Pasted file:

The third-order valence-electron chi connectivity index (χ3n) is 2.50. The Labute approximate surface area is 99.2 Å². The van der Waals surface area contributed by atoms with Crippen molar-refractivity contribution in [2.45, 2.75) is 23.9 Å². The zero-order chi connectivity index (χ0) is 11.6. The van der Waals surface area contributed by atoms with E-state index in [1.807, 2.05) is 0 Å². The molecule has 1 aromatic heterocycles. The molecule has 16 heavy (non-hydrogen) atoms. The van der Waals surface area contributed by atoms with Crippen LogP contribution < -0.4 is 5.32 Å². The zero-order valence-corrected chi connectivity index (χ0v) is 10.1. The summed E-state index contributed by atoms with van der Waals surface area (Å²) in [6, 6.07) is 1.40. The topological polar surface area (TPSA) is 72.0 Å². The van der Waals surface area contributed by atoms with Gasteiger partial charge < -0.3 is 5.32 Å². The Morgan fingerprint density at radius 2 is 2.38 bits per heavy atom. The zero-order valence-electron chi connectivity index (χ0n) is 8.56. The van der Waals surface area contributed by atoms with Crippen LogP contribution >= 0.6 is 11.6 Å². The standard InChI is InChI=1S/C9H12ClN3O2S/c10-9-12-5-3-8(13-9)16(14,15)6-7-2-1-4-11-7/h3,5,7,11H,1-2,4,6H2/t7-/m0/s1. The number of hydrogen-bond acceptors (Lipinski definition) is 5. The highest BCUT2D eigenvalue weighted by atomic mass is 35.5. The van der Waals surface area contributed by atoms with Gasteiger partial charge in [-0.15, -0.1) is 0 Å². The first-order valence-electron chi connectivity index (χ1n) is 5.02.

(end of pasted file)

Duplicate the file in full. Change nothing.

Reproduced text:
The third-order valence-electron chi connectivity index (χ3n) is 2.50. The Labute approximate surface area is 99.2 Å². The van der Waals surface area contributed by atoms with Crippen molar-refractivity contribution in [2.45, 2.75) is 23.9 Å². The zero-order chi connectivity index (χ0) is 11.6. The van der Waals surface area contributed by atoms with E-state index in [1.807, 2.05) is 0 Å². The molecule has 1 aromatic heterocycles. The molecule has 16 heavy (non-hydrogen) atoms. The van der Waals surface area contributed by atoms with Crippen LogP contribution < -0.4 is 5.32 Å². The zero-order valence-corrected chi connectivity index (χ0v) is 10.1. The summed E-state index contributed by atoms with van der Waals surface area (Å²) in [6, 6.07) is 1.40. The topological polar surface area (TPSA) is 72.0 Å². The van der Waals surface area contributed by atoms with Gasteiger partial charge < -0.3 is 5.32 Å². The Morgan fingerprint density at radius 2 is 2.38 bits per heavy atom. The zero-order valence-electron chi connectivity index (χ0n) is 8.56. The van der Waals surface area contributed by atoms with Crippen LogP contribution >= 0.6 is 11.6 Å². The standard InChI is InChI=1S/C9H12ClN3O2S/c10-9-12-5-3-8(13-9)16(14,15)6-7-2-1-4-11-7/h3,5,7,11H,1-2,4,6H2/t7-/m0/s1. The number of hydrogen-bond acceptors (Lipinski definition) is 5. The highest BCUT2D eigenvalue weighted by atomic mass is 35.5. The van der Waals surface area contributed by atoms with Gasteiger partial charge in [-0.15, -0.1) is 0 Å². The first-order valence-electron chi connectivity index (χ1n) is 5.02.